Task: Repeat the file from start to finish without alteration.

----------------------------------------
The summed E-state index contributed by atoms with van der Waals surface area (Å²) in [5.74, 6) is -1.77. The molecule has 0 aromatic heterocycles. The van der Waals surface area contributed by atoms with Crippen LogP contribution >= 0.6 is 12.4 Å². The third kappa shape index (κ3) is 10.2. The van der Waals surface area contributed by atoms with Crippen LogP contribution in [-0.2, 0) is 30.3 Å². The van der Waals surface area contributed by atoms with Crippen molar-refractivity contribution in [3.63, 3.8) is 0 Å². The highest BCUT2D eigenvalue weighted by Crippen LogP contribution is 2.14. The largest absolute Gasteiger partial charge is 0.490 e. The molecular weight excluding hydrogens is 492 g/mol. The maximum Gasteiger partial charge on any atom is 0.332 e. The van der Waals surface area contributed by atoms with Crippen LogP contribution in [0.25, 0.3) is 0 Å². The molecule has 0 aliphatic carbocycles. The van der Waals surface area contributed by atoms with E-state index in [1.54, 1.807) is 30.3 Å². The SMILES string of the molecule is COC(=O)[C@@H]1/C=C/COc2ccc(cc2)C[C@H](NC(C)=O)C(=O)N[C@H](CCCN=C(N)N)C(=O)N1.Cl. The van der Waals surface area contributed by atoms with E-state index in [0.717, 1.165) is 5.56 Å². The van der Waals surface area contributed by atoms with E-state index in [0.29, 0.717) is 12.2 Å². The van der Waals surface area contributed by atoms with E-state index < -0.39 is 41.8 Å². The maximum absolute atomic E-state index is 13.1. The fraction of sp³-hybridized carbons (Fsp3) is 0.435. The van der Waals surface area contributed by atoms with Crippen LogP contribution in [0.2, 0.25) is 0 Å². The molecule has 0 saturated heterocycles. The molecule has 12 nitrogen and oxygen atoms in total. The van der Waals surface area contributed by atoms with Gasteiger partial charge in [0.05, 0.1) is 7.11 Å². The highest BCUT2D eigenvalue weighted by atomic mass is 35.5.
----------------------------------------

The summed E-state index contributed by atoms with van der Waals surface area (Å²) in [5.74, 6) is -1.77. The molecule has 0 aromatic heterocycles. The van der Waals surface area contributed by atoms with Crippen LogP contribution >= 0.6 is 12.4 Å². The third kappa shape index (κ3) is 10.2. The van der Waals surface area contributed by atoms with Crippen LogP contribution in [-0.2, 0) is 30.3 Å². The van der Waals surface area contributed by atoms with Crippen molar-refractivity contribution in [3.63, 3.8) is 0 Å². The highest BCUT2D eigenvalue weighted by Crippen LogP contribution is 2.14. The largest absolute Gasteiger partial charge is 0.490 e. The molecular weight excluding hydrogens is 492 g/mol. The maximum Gasteiger partial charge on any atom is 0.332 e. The van der Waals surface area contributed by atoms with Crippen LogP contribution in [0.25, 0.3) is 0 Å². The molecule has 0 aliphatic carbocycles. The van der Waals surface area contributed by atoms with E-state index in [1.54, 1.807) is 30.3 Å². The SMILES string of the molecule is COC(=O)[C@@H]1/C=C/COc2ccc(cc2)C[C@H](NC(C)=O)C(=O)N[C@H](CCCN=C(N)N)C(=O)N1.Cl. The van der Waals surface area contributed by atoms with E-state index in [0.717, 1.165) is 5.56 Å². The van der Waals surface area contributed by atoms with E-state index in [0.29, 0.717) is 12.2 Å². The van der Waals surface area contributed by atoms with E-state index < -0.39 is 41.8 Å². The maximum absolute atomic E-state index is 13.1. The fraction of sp³-hybridized carbons (Fsp3) is 0.435. The van der Waals surface area contributed by atoms with Crippen LogP contribution in [0.2, 0.25) is 0 Å². The molecule has 0 saturated heterocycles. The molecule has 12 nitrogen and oxygen atoms in total. The van der Waals surface area contributed by atoms with Gasteiger partial charge in [0.05, 0.1) is 7.11 Å². The highest BCUT2D eigenvalue weighted by atomic mass is 35.5.